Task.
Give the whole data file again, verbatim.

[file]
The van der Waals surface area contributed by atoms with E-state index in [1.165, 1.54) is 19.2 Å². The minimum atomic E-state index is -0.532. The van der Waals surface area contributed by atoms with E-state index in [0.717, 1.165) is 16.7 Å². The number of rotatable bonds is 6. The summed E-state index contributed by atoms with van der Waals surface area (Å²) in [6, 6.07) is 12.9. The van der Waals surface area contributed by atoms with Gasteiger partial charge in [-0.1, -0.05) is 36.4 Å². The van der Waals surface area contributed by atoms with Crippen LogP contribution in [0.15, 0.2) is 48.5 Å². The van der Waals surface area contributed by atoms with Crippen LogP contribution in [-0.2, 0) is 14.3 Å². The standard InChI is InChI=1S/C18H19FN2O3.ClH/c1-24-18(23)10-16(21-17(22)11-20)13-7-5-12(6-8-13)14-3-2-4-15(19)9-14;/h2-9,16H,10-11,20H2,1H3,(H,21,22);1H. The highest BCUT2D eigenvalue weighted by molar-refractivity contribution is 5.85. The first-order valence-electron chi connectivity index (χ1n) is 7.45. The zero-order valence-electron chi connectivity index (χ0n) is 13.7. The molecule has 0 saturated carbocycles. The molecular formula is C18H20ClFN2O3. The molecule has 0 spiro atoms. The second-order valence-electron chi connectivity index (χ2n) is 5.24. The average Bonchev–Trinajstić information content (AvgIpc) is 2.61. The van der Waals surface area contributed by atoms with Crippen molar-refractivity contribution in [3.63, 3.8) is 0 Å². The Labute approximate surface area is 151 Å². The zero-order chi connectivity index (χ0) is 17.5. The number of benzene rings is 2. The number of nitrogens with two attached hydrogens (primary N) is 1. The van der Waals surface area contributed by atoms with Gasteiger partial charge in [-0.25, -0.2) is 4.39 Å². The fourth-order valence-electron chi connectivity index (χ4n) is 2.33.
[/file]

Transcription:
The van der Waals surface area contributed by atoms with E-state index in [1.165, 1.54) is 19.2 Å². The minimum atomic E-state index is -0.532. The van der Waals surface area contributed by atoms with E-state index in [0.717, 1.165) is 16.7 Å². The number of rotatable bonds is 6. The summed E-state index contributed by atoms with van der Waals surface area (Å²) in [6, 6.07) is 12.9. The van der Waals surface area contributed by atoms with Gasteiger partial charge in [-0.1, -0.05) is 36.4 Å². The van der Waals surface area contributed by atoms with Crippen LogP contribution in [0.15, 0.2) is 48.5 Å². The van der Waals surface area contributed by atoms with Crippen LogP contribution in [-0.2, 0) is 14.3 Å². The standard InChI is InChI=1S/C18H19FN2O3.ClH/c1-24-18(23)10-16(21-17(22)11-20)13-7-5-12(6-8-13)14-3-2-4-15(19)9-14;/h2-9,16H,10-11,20H2,1H3,(H,21,22);1H. The highest BCUT2D eigenvalue weighted by molar-refractivity contribution is 5.85. The first-order valence-electron chi connectivity index (χ1n) is 7.45. The zero-order valence-electron chi connectivity index (χ0n) is 13.7. The molecule has 0 saturated carbocycles. The molecular formula is C18H20ClFN2O3. The molecule has 0 spiro atoms. The second-order valence-electron chi connectivity index (χ2n) is 5.24. The average Bonchev–Trinajstić information content (AvgIpc) is 2.61. The van der Waals surface area contributed by atoms with Crippen molar-refractivity contribution in [3.63, 3.8) is 0 Å². The Labute approximate surface area is 151 Å². The zero-order chi connectivity index (χ0) is 17.5. The number of benzene rings is 2. The number of nitrogens with two attached hydrogens (primary N) is 1. The van der Waals surface area contributed by atoms with Gasteiger partial charge in [-0.25, -0.2) is 4.39 Å². The fourth-order valence-electron chi connectivity index (χ4n) is 2.33.